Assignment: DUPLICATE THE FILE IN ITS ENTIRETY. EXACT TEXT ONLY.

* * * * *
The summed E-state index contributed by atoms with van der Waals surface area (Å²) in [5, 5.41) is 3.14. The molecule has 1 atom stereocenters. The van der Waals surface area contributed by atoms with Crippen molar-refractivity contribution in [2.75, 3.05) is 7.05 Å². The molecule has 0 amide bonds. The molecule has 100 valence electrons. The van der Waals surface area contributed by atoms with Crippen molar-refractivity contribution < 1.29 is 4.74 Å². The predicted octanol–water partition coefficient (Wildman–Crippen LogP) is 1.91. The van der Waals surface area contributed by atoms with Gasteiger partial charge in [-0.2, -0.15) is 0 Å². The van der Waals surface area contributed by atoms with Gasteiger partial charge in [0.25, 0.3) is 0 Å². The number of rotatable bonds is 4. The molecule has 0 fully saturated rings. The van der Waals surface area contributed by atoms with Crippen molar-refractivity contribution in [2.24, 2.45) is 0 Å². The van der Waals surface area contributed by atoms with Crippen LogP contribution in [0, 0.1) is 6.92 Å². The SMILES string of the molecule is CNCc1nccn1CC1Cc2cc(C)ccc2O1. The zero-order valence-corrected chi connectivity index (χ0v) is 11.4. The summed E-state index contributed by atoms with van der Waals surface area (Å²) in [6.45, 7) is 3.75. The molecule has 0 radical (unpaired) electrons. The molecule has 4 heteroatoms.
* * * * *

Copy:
The summed E-state index contributed by atoms with van der Waals surface area (Å²) in [5, 5.41) is 3.14. The molecule has 1 atom stereocenters. The van der Waals surface area contributed by atoms with Crippen molar-refractivity contribution in [2.75, 3.05) is 7.05 Å². The molecule has 0 amide bonds. The molecule has 100 valence electrons. The van der Waals surface area contributed by atoms with Crippen molar-refractivity contribution < 1.29 is 4.74 Å². The predicted octanol–water partition coefficient (Wildman–Crippen LogP) is 1.91. The van der Waals surface area contributed by atoms with Gasteiger partial charge in [-0.2, -0.15) is 0 Å². The van der Waals surface area contributed by atoms with Gasteiger partial charge in [0.25, 0.3) is 0 Å². The number of rotatable bonds is 4. The molecule has 0 fully saturated rings. The van der Waals surface area contributed by atoms with Crippen molar-refractivity contribution in [2.24, 2.45) is 0 Å². The van der Waals surface area contributed by atoms with Crippen LogP contribution in [0, 0.1) is 6.92 Å². The SMILES string of the molecule is CNCc1nccn1CC1Cc2cc(C)ccc2O1. The zero-order valence-corrected chi connectivity index (χ0v) is 11.4. The summed E-state index contributed by atoms with van der Waals surface area (Å²) in [6.45, 7) is 3.75. The molecule has 0 radical (unpaired) electrons. The molecule has 4 heteroatoms.